>> host virtual addresses for device assignment, it doesn't really matter
>> since there should never be a DMA in this range of memory.  But for a
>> general RAM API, I'm not sure either.  I'm tempted to say that while
>> this is in fact a use of RAM, the RAM is never presented to the guest as
>> usable system memory (E820_RAM for x86), and should therefore be
>> excluded from the RAM API if we're using it only to track regions that
>> are actual guest usable physical memory.
>>
>> We had talked on irc that pc.c should be registering 0x0 to
>> below_4g_mem_size as ram, but now I tend to disagree with that.  The
>> memory backing 0xa0000-0x100000 is present, but it's not presented to
>> the guest as usable RAM.  What's your strict definition of what the RAM
>> API includes?  Is it only what the guest could consider usable RAM or
>> does it also include quirky chipset accelerator features like this
>> (everything with a guest physical address)?  Thanks,
>
> Today we model on flat space that's a mixed of device memory, RAM, or 
> ROM.  This is not how machines work and the limitations of this model 
> is holding us back.
>
> IRL, there's a block of RAM that's connected to a memory controller.  
> The CPU is also connected to the memory controller.  Devices are 
> connected to another controller which is in turn connected to the 
> memory controller.  There may, in fact, be more than one controller 
> between a device and the memory controller.
>
> A controller may change the way a device sees memory in arbitrary 
> ways.  In fact, two controllers accessing the same page might see 
> something totally different.
>
> The idea behind the RAM API is to begin to establish this hierarchy.  
> RAM is not what any particular device sees--it's actual RAM.  IOW, the 
> RAM API should represent what address mapping I would get if I talked 
> directly to DIMMs.
>
> This is not what RamBlock is even though the name would suggest 
> otherwise.  RamBlocks are anything that qemu represents as cache 
> consistency directly accessable memory.  Device ROMs and areas of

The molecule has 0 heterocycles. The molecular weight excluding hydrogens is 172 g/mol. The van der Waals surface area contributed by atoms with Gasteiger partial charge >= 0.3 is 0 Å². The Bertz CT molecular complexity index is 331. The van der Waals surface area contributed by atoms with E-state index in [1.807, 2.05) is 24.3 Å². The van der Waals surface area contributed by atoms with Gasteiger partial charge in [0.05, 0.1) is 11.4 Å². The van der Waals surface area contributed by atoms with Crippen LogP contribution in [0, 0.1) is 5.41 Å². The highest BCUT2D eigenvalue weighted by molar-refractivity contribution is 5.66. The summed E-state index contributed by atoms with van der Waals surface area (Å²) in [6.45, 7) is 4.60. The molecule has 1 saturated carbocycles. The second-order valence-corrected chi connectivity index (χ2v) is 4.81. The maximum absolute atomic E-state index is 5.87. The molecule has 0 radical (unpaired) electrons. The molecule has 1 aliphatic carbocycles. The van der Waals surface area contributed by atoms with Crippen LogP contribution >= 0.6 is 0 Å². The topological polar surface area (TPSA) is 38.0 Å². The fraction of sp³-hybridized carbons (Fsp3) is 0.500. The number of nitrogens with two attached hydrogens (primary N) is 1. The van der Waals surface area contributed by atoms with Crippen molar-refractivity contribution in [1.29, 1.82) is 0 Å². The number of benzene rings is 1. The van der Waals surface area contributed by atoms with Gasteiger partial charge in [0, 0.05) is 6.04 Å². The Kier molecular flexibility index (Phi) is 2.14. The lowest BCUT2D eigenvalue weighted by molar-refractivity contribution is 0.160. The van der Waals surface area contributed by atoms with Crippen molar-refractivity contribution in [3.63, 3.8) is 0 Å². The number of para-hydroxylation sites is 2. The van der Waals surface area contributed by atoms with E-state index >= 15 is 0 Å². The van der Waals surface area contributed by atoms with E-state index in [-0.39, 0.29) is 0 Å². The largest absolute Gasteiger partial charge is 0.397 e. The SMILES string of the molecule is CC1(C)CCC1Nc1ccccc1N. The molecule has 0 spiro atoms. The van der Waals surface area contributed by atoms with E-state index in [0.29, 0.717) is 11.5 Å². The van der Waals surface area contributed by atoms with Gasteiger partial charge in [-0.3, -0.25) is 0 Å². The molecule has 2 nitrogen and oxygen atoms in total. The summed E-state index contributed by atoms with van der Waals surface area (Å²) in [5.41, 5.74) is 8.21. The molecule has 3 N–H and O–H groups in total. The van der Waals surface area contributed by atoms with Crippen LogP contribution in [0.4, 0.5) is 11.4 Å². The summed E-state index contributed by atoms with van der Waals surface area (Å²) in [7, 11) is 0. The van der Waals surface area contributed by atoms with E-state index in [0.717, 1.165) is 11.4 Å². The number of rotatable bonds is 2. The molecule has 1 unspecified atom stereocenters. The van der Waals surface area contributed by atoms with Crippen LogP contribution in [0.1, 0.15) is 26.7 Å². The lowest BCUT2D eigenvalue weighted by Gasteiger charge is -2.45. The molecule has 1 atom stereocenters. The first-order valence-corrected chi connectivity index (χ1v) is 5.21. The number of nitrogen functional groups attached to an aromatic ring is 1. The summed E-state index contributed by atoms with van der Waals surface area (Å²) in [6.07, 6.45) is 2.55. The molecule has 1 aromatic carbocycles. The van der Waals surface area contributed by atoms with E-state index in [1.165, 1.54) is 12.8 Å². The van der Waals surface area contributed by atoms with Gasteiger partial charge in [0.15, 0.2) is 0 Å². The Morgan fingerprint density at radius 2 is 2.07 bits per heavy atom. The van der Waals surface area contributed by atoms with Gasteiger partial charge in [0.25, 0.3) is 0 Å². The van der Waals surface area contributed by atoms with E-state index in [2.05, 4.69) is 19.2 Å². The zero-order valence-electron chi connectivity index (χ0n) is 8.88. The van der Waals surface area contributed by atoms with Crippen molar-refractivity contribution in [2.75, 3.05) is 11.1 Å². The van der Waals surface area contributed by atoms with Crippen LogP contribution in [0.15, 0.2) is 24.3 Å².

> device RAM are all allocated from the RamBlock space.
>
> So the very first task of a RAM API is to simplify differentiate these 
> two things.  Once we have the base RAM API, we can start adding the 
> proper APIs that sit on top of it (like a PCI memory API).

Things aren't that bad - a ram_addr_t and a physical address are already 
different things, so we already have one level of translation.
Anthony Liguori - Nov. 18, 2010, 3:46 p.m.
On 11/18/2010 09:22 AM, Avi Kivity wrote:
> On 11/18/2010 01:42 AM, Anthony Liguori wrote:
>>> Gack.  For the benefit of those that want to join the fun without
>>> digging up the spec, these magic flippable segments the i440fx can
>>> toggle are 12 fixed 16k segments from 0xc0000 to 0xeffff and a single
>>> 64k segment from 0xf0000 to 0xfffff.  There are read-enable and
>>> write-enable bits for each, so the chipset can be configured to read
>>> from the bios and write to memory (to setup BIOS-RAM caching), and read
>>> from memory and write to the bios (to enable BIOS-RAM caching).  The
>>> other bit combinations are also available.
>>
>> Yup.  As Gleb mentions, there's the SDRAM register which controls 
>> whether 0xa0000 is mapped to PCI or whether it's mapped to RAM (but 
>> KVM explicitly disabled SMM support).
>
> KVM not supporting SMM is a bug (albeit one that is likely to remain 
> unresolved for a while).  Let's pretend that kvm smm support is not an 
> issue.
>
> IIUC, SMM means that there two memory maps when the cpu accesses 
> memory, one for SMM, one for non-SMM.

No.  That's not what it means.  With the i440fx, when the CPU accesses 
0xa0000, it gets forwarded to the PCI bus no different than an access to 
0xe0000.

If the CPU asserts the EXF4#/Ab7# signal, then the i440fx directs CPU 
accesses to 0xa0000 to RAM instead of the PCI bus.

Alternatively, if the SMRAM register is activated, then the i440fx will 
redirect 0xa0000 to RAM regardless of whether the CPU asserts that 
signal.  That means that even without KVM supporting SMM, this mode can 
happen.

In general, the memory controller can redirect IO accesses to RAM or to 
the PCI bus.  The PCI bus may redirect the access to the ISA bus.

>>> For my purpose in using this to program the IOMMU with guest 
>>> physical to
>>> host virtual addresses for device assignment, it doesn't really matter
>>> since there should never be a DMA in this range of memory.  But for a
>>> general RAM API, I'm not sure either.  I'm tempted to say that while
>>> this is in fact a use of RAM, the RAM is never presented to the 
>>> guest as
>>> usable system memory (E820_RAM for x86), and should therefore be
>>> excluded from the RAM API if we're using it only to track regions that
>>> are actual guest usable physical memory.
>>>
>>> We had talked on irc that pc.c should be registering 0x0 to
>>> below_4g_mem_size as ram, but now I tend to disagree with that.  The
>>> memory backing 0xa0000-0x100000 is present, but it's not presented to
>>> the guest as usable RAM.  What's your strict definition of what the RAM
>>> API includes?  Is it only what the guest could consider usable RAM or
>>> does it also include quirky chipset accelerator features like this
>>> (everything with a guest physical address)?  Thanks,
>>
>> Today we model on flat space that's a mixed of device memory, RAM, or